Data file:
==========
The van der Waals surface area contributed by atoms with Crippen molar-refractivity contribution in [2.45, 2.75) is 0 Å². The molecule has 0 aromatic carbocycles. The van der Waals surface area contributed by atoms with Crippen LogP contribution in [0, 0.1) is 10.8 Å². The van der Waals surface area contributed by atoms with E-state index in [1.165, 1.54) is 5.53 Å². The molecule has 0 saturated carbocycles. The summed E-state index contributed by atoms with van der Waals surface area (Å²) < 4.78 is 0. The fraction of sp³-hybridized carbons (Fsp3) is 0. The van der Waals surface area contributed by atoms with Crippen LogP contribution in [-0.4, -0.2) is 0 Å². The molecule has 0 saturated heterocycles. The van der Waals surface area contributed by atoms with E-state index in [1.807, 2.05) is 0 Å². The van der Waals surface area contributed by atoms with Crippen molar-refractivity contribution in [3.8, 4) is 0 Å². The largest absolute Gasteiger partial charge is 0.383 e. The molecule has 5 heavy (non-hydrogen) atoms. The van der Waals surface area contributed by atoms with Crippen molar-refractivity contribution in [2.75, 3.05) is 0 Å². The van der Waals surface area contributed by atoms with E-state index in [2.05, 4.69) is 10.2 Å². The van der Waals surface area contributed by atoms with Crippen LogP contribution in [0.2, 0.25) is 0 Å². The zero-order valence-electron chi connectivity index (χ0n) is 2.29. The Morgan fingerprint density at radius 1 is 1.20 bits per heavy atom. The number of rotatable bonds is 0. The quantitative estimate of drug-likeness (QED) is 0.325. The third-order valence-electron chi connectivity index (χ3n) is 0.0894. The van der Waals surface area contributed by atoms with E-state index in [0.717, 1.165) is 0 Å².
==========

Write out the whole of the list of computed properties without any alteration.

The van der Waals surface area contributed by atoms with Crippen molar-refractivity contribution in [2.45, 2.75) is 0 Å². The molecule has 0 aromatic carbocycles. The van der Waals surface area contributed by atoms with Crippen LogP contribution in [0, 0.1) is 10.8 Å². The van der Waals surface area contributed by atoms with E-state index in [1.165, 1.54) is 5.53 Å². The molecule has 0 saturated carbocycles. The summed E-state index contributed by atoms with van der Waals surface area (Å²) < 4.78 is 0. The fraction of sp³-hybridized carbons (Fsp3) is 0. The van der Waals surface area contributed by atoms with Crippen LogP contribution in [-0.4, -0.2) is 0 Å². The molecule has 0 saturated heterocycles. The van der Waals surface area contributed by atoms with E-state index in [1.807, 2.05) is 0 Å². The van der Waals surface area contributed by atoms with Crippen molar-refractivity contribution in [3.8, 4) is 0 Å². The largest absolute Gasteiger partial charge is 0.383 e. The molecule has 5 heavy (non-hydrogen) atoms. The van der Waals surface area contributed by atoms with Crippen molar-refractivity contribution in [2.75, 3.05) is 0 Å². The van der Waals surface area contributed by atoms with E-state index in [2.05, 4.69) is 10.2 Å². The van der Waals surface area contributed by atoms with Crippen LogP contribution in [0.2, 0.25) is 0 Å². The zero-order valence-electron chi connectivity index (χ0n) is 2.29. The Morgan fingerprint density at radius 1 is 1.20 bits per heavy atom. The number of rotatable bonds is 0. The quantitative estimate of drug-likeness (QED) is 0.325. The third-order valence-electron chi connectivity index (χ3n) is 0.0894. The van der Waals surface area contributed by atoms with E-state index in [0.717, 1.165) is 0 Å².